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Inside The CW's sports push

Feb 26, 2024
Photo illustration of Dennis Miller surrounded by abstract shapes.

Photo illustration: Gabriella Turrisi/Axios. Photo: Courtesy of The CW

The CW plans to be opportunistic about growing its sports business as the cable business shrinks, its president Dennis Miller tells Axios.

Why it matters: Sports programming has become an unexpected lynchpin in parent company Nexstar's quest to make the network profitable for the first time.

State of play: Sports has led the network's reinvention in the 18 months since Nexstar acquired it.

  • Much of The CW's sports programming airs on Saturdays in time slots that used to feature paid advertising and religious-themed programming. By 2025, The CW will have 500 hours of sports programming, according to the network.
  • It tees off on the second year of its deal with LIV Golf next month. The CW holds a one-year option for next year, though the future of the Saudi-backed league is uncertain.
  • "We had had an opportunistic situation with LIV, where they were looking for distribution and we were looking to kickstart with an announcement that we were willing to take chances and put on some quality professional golf," Miller says. "Once that happened, the phone started ringing."
  • Since the LIV deal, The CW has started airing ACC Conference football and basketball games, and the long-running NFL series "Inside the NFL." It has upcoming deals with the WWE and NASCAR.

What's next: Miller, like many other broadcast executives, sees an opportunity in local sports with the decline of the RSN business.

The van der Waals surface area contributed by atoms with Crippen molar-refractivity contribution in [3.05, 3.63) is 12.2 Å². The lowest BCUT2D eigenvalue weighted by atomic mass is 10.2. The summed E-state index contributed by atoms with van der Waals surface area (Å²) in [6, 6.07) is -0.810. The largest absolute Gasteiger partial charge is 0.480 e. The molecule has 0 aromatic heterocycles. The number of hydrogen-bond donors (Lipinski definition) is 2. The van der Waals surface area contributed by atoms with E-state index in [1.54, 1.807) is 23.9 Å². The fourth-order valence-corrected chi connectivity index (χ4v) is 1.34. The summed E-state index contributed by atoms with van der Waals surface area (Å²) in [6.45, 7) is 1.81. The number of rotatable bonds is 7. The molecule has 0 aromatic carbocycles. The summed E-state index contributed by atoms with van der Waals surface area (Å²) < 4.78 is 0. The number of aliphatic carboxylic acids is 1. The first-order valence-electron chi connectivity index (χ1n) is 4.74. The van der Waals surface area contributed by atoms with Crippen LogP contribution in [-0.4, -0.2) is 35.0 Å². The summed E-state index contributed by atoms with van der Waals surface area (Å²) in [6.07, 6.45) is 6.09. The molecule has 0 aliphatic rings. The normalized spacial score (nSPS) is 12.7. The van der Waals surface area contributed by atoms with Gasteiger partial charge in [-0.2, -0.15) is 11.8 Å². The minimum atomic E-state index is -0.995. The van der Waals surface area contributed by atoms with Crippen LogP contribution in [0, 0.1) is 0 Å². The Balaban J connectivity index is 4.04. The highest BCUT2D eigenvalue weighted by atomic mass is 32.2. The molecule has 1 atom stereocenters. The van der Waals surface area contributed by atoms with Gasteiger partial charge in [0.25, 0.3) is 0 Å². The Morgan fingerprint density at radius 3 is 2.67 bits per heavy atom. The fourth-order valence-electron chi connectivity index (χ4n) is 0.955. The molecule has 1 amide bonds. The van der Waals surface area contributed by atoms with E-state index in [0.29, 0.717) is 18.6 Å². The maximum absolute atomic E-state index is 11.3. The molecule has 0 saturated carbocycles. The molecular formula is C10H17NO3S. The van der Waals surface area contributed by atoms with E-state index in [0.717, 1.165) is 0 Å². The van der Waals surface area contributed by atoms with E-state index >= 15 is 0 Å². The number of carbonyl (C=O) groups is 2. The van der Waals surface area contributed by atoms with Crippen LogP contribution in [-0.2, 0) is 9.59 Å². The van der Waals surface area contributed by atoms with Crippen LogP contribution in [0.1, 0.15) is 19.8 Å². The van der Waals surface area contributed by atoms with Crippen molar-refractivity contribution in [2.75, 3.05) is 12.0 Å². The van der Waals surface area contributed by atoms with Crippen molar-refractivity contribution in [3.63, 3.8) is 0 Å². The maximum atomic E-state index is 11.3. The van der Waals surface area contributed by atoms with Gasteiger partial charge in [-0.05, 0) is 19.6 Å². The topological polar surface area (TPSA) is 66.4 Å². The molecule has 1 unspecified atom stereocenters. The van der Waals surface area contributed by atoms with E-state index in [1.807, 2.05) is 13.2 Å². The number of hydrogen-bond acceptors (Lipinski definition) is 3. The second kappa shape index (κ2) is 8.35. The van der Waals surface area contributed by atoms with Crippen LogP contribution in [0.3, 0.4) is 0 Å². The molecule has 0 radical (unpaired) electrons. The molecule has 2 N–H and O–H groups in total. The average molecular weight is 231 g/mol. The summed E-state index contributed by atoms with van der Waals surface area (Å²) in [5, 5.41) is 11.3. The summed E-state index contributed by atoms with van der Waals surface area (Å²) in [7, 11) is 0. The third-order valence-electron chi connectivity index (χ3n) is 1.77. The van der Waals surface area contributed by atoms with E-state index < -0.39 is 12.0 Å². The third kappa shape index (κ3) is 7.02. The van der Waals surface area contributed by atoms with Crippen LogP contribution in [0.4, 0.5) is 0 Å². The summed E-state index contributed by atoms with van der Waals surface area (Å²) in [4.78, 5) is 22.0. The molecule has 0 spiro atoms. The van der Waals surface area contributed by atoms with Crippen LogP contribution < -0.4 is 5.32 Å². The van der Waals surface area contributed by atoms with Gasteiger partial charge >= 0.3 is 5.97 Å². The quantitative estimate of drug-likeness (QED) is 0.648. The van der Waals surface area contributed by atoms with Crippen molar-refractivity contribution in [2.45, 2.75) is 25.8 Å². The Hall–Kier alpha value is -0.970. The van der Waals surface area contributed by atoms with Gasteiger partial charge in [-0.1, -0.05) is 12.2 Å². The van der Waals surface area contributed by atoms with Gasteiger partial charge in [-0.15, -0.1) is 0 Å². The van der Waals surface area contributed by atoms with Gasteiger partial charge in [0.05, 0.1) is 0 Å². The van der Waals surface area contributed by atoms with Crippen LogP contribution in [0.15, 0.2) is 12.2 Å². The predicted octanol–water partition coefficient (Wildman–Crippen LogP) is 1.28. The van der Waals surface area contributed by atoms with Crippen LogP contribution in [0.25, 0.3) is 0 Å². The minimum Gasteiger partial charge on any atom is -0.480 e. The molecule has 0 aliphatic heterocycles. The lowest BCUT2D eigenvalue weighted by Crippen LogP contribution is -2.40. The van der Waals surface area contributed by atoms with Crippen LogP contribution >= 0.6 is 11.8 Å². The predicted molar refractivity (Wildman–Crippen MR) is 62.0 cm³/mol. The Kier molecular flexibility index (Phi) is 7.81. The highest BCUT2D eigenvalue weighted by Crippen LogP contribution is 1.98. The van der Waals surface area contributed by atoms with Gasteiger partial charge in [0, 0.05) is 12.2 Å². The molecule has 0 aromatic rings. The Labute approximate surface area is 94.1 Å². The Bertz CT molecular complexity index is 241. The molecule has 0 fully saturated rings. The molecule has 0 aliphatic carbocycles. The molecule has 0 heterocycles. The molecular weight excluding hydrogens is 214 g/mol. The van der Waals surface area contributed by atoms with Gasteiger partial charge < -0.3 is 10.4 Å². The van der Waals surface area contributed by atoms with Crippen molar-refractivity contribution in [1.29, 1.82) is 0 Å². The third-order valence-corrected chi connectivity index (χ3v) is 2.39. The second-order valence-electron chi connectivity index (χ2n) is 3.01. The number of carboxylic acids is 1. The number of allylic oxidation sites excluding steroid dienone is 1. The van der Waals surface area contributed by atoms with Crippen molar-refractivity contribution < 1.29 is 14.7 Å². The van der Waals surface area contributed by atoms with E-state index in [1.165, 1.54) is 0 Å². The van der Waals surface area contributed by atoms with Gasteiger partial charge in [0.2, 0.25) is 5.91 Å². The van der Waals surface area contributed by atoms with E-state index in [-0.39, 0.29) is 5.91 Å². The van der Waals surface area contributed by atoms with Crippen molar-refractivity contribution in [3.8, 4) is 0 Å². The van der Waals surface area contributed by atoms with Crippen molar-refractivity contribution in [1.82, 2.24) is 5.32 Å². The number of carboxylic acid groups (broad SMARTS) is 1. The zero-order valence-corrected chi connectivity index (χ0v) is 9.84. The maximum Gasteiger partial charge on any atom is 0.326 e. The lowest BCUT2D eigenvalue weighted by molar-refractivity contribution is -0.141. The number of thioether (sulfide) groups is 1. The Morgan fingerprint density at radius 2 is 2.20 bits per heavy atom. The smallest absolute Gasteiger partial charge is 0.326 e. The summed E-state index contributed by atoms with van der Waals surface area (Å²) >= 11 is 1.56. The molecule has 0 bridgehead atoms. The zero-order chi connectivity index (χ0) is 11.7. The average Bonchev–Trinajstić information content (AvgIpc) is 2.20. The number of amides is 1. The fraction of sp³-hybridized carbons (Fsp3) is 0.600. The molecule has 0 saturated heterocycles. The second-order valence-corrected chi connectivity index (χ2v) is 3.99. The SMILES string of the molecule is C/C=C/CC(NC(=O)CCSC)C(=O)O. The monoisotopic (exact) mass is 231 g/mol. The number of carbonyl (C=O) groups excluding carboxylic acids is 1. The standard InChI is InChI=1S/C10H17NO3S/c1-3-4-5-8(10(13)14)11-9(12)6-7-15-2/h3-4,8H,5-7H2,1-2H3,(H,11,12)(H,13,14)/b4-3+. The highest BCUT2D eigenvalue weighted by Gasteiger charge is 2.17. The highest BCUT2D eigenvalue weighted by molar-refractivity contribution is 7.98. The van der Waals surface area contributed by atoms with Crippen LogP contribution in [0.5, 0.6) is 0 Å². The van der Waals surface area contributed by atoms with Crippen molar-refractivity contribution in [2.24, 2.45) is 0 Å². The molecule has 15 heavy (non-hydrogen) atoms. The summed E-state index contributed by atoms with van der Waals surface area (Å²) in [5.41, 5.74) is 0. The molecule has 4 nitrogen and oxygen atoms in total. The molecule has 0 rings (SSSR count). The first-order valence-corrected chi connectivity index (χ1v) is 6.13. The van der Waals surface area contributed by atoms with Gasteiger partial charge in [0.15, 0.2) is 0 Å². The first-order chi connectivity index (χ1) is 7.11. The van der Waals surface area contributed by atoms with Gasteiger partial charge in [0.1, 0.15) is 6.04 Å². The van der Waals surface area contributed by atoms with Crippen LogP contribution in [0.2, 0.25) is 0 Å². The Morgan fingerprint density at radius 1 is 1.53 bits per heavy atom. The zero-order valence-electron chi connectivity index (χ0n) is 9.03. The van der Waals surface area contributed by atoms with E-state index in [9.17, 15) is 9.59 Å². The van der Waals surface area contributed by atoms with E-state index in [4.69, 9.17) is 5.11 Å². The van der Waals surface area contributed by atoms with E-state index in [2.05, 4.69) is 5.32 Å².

• "We have ongoing conversations with individual teams and with all of the leagues about what makes sense going forward," Miller says. "There's still a delta between the very rich deals that were made in the RSN days and what is appropriate pricing in today's market."
  • Additionally, Miller wants to add sports that could air on Sundays and in other primetime slots.
  • "Maybe we can carve out some partnership deals with some of our other Big Four partners," Miller continued. "We wouldn't mind controlling our destiny and creating some sports events that are all CW-proprietary."

Zoom out: Miller is betting that broadcast television only becomes more important as the cable industry dwindles.

  • The number of pay-TV subscriptions continues to shrink. YouTube TV is now one of the top distributors. But broadcast television is not inextricably tied to the pay-TV bundle in the same way as cable.
  • "It's still this very lucrative, profitable marketing platform for all types of IP, and local news isn't going away. It's got a preferred status in the regulatory environment because of its importance for the local community," Miller says.
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